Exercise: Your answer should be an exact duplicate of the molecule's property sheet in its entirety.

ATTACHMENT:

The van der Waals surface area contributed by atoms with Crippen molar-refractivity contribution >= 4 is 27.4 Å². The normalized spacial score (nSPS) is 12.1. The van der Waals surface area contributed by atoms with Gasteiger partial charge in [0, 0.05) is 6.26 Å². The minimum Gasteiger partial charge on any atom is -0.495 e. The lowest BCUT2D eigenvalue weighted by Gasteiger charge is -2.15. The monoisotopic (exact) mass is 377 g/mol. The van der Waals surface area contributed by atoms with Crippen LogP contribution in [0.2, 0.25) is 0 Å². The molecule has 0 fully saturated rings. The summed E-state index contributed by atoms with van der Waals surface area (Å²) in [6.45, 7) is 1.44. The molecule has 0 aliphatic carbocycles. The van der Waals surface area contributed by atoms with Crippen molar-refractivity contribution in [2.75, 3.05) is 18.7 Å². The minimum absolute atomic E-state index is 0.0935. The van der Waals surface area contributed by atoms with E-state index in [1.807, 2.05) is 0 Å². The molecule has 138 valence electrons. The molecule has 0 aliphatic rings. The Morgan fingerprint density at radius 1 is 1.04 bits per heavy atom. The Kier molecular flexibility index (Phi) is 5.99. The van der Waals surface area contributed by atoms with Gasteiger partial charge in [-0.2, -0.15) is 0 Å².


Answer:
The van der Waals surface area contributed by atoms with Crippen molar-refractivity contribution >= 4 is 27.4 Å². The normalized spacial score (nSPS) is 12.1. The van der Waals surface area contributed by atoms with Gasteiger partial charge in [0, 0.05) is 6.26 Å². The minimum Gasteiger partial charge on any atom is -0.495 e. The lowest BCUT2D eigenvalue weighted by Gasteiger charge is -2.15. The monoisotopic (exact) mass is 377 g/mol. The van der Waals surface area contributed by atoms with Crippen LogP contribution in [0.2, 0.25) is 0 Å². The molecule has 0 fully saturated rings. The summed E-state index contributed by atoms with van der Waals surface area (Å²) in [6.45, 7) is 1.44. The molecule has 0 aliphatic carbocycles. The van der Waals surface area contributed by atoms with Crippen molar-refractivity contribution in [2.75, 3.05) is 18.7 Å². The minimum absolute atomic E-state index is 0.0935. The van der Waals surface area contributed by atoms with E-state index in [1.807, 2.05) is 0 Å². The molecule has 138 valence electrons. The molecule has 0 aliphatic rings. The Morgan fingerprint density at radius 1 is 1.04 bits per heavy atom. The Kier molecular flexibility index (Phi) is 5.99. The van der Waals surface area contributed by atoms with Gasteiger partial charge in [-0.2, -0.15) is 0 Å².